Boxing champ KO’d by message of Black Hebrews

Dimona, Israel–– World middleweight boxing champion Keith Holmes loves the mountains, the truth and “Abba.”

Abba is the name of the Black Hebrews of the Negev town of Dimona give to Ben-Ammi Ben-Israel, the Chicago native who led them out of American urban “captivity” and int the Holy Land 30 years ago.

Holmes, 30 who won the world middleweight title in 1996, lost it in 1998 to Hassan Sharifi in France and regained it in April, first head about the Black Hebrews five years ago from his father-in-law. Members of the Chicago- based sect believe they are descended from one of the lost tribes of Israel.

Holmes is now a staunch believer in Ben-Ammi’s message of hope and delivrance through Jah, which is how the Black Hebrews refer to Hebrew God they believe has led them to redemption in Israel.

With an impressive boxing record, including 22 knockouts, Homes was in Dimona recently as a guest of the Black Hebrews enjoying the festivities celebrating the group’s 30th anniversary here.

Homes lives in Bowie, md.., a suburb of Washington D.C. He has a wife and two children with a third on the way. He hopes to one day bring his family to Dimona so they too can share in the peaceful, vegan lifestyle Ben Ammi has created in what he and his 2000 odd followers call “The Kingdom.”

Raised a Christian, Holmes says the clarity and sureness of purpose within Ben-Ammi’s tight-knit community is what drew him to the Black Hebrews.

“I love the truth,” he explains. “The truth will set you free, in the name of Jah. VErything has an answer, here in the kingdom. They explain everything so clearly, with the knowledge given to them by Jah.”

Holmes, sporting the multicolored middleweight-champ’s belt, with its signature gold-colored buckle, is sitting in a colorful tent in the community festival grounds. He is flanked by his father-in-law, Sahvaliel Malik, and Prince Immanuel Ben-Yehuda, the community’s Washington congressional liaison.

He lists the places he’s already visited ¬¬¬––– Jerusalem, the Galilee, the Jordan Rive, the Mount of Transfiguration, the Mount of Olives. He’s looking forward to his first visit to “the sea of Life,” Ben-Ammin’s name for the Dead Sea.

In his first week here, Holmes was entranced by the beauty of the mountains, in particular.

“The mountains evoke our forefathers,” he intones.

But mainly he was overwhelmed by the chance to walk through holy places mentioned in the Bible.

“This is not book by Steven Spielberg,” says Holmes, who went pro in 1988 and is known as the “Conquering Lion.”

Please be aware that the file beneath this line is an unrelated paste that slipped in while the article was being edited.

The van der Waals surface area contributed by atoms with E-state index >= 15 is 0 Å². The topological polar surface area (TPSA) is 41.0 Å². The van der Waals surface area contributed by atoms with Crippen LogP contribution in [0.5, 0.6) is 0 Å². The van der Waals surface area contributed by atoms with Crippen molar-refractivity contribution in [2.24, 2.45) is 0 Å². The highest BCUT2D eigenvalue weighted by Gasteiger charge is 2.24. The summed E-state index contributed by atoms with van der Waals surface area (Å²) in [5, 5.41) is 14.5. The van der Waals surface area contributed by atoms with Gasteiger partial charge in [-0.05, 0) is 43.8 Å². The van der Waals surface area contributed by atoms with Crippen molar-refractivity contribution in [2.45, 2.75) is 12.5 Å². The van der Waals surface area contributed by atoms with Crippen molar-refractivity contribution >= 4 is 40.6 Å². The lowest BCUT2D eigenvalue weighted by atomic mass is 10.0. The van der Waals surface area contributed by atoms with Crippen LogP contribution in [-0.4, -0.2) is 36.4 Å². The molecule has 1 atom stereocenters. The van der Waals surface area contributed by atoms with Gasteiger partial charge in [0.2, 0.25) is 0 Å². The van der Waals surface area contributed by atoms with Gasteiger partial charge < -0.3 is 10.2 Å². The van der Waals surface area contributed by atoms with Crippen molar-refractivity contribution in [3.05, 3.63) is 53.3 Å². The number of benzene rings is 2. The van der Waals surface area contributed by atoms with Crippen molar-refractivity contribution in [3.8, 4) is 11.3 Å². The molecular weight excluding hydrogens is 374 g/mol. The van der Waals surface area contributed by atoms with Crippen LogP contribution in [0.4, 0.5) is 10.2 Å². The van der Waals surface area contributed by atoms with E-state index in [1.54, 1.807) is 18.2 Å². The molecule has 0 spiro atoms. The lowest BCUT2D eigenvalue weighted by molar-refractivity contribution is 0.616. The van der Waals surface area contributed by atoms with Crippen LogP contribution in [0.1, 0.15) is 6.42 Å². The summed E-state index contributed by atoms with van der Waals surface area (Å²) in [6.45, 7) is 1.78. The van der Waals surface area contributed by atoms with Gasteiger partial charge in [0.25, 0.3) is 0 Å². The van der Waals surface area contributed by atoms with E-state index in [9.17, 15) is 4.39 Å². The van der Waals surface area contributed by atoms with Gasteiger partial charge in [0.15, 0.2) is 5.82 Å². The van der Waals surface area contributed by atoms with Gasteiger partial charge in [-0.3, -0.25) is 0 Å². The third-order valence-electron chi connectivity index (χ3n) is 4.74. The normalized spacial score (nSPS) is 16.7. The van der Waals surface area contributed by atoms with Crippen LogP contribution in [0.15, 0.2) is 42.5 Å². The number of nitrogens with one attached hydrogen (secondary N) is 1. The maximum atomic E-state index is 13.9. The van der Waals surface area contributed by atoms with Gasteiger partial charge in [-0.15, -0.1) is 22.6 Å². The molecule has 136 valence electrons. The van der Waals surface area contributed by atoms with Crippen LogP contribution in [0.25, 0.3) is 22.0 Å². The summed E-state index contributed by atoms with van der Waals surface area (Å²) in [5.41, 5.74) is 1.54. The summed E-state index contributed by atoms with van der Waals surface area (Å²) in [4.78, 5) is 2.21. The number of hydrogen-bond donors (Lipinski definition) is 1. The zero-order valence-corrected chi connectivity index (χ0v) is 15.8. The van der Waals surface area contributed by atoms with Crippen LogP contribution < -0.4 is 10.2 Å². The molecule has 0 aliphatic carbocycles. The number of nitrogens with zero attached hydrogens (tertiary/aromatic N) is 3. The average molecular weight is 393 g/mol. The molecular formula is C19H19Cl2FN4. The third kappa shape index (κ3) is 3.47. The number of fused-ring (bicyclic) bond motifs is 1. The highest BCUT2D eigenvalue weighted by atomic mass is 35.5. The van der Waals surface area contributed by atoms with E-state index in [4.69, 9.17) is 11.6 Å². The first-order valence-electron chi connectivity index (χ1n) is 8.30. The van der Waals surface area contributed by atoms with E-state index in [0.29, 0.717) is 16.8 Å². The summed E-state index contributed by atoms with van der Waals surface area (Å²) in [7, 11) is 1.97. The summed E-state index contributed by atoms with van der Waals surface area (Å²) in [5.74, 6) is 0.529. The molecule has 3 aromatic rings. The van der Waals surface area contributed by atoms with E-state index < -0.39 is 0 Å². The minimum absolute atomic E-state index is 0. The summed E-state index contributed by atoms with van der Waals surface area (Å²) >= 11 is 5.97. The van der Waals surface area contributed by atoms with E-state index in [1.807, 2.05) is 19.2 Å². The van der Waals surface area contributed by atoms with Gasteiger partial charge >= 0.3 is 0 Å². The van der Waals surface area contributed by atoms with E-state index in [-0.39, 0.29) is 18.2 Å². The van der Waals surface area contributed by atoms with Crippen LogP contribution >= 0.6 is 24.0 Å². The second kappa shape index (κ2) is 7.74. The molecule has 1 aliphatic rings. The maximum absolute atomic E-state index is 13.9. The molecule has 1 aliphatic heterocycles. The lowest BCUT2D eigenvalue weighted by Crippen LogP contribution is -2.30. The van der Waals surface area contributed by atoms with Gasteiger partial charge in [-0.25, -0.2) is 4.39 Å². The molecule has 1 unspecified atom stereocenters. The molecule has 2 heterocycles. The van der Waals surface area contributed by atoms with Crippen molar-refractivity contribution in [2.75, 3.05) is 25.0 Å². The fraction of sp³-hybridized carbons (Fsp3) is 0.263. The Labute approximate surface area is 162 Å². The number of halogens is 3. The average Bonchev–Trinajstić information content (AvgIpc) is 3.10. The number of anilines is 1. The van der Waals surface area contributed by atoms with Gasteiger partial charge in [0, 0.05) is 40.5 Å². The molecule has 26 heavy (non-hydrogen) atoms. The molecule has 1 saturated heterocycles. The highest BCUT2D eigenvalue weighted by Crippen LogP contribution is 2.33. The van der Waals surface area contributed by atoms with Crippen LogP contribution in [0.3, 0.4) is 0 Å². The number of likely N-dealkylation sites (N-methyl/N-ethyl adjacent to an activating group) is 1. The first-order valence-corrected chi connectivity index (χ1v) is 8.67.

Holmes insists that the Black Hebrews’ vegan diest, which prohibits all meat and dairy products, has improved not only his health, but his boxing performance.

“I’, lighter, I’m not full of mucus from dairy products, and I breathe a lot easier,” he says. He also takes “ a lot of vitamins.”

As a middleweight, Holmes must weigh in at 160 pounds before each fight. He notes that boxers diet strenuously before each fight to make their weight class.

“They dehydrate, it makes them weak,” he says. “It dehydrates their brains.”

He said his diet removes the need for any crash dieting before fights, leaving him strong and possessed of all his wits in the ring.

“I’m watched over by Jah and my brothers and sisters” in the community, he says. “They care. No one in my 22 years of boxing has cared about me that much.”

Isn’t the violence of a boxing career at odds with the Black Hebrews’ message of brotherly love and vegetarianism?

Holmes smiled broadly –– he’s heard the question before.

Boxing, in and of itself, isn’t necessarily aggressive, he insists.

“I’m not out to hurt the other guy,” he explains noting that he’s never sent an opponent to the hospital after a fight, and as far as he knows, they’re all still alive.
I’m out to win. If I knock a guy down on one knew, I step away from him. After a fight, you hug each other, you almost “kiss and make up.’ It’s a sport, a sport I’ve been blessed by Jah to [be good at].”

Even more than that, Holmes sees himself as being a positive role model for young black kids in particular, as a fighter who loves God and has adopted a spiritually elevated lifestyle.

“I’m different and I want to show that I’m different,” he says. “ I want people to protect myself like him, inside and outside the ring.’ I praise Jah to the fullest, before during and after’ every fight.

That’s probably why the Black Hebrews have been so eager to embrace Holmes and show him off to the press.

“It’s good to be able to present another image of this sport,” says Prince Immanuel. “It would be good for Israel to re-image the sport, too.”

Holmes would like to establish a training camp within the Black Hebrews’ compound to prepare for future fights.

“And he’s itching for a match with an Israeli middleweight boxer, if any are prepared to take up his challenge.

“Twenty-two of my opponents have not lasted in the ring,” he says. “The vegetarian diet helps”


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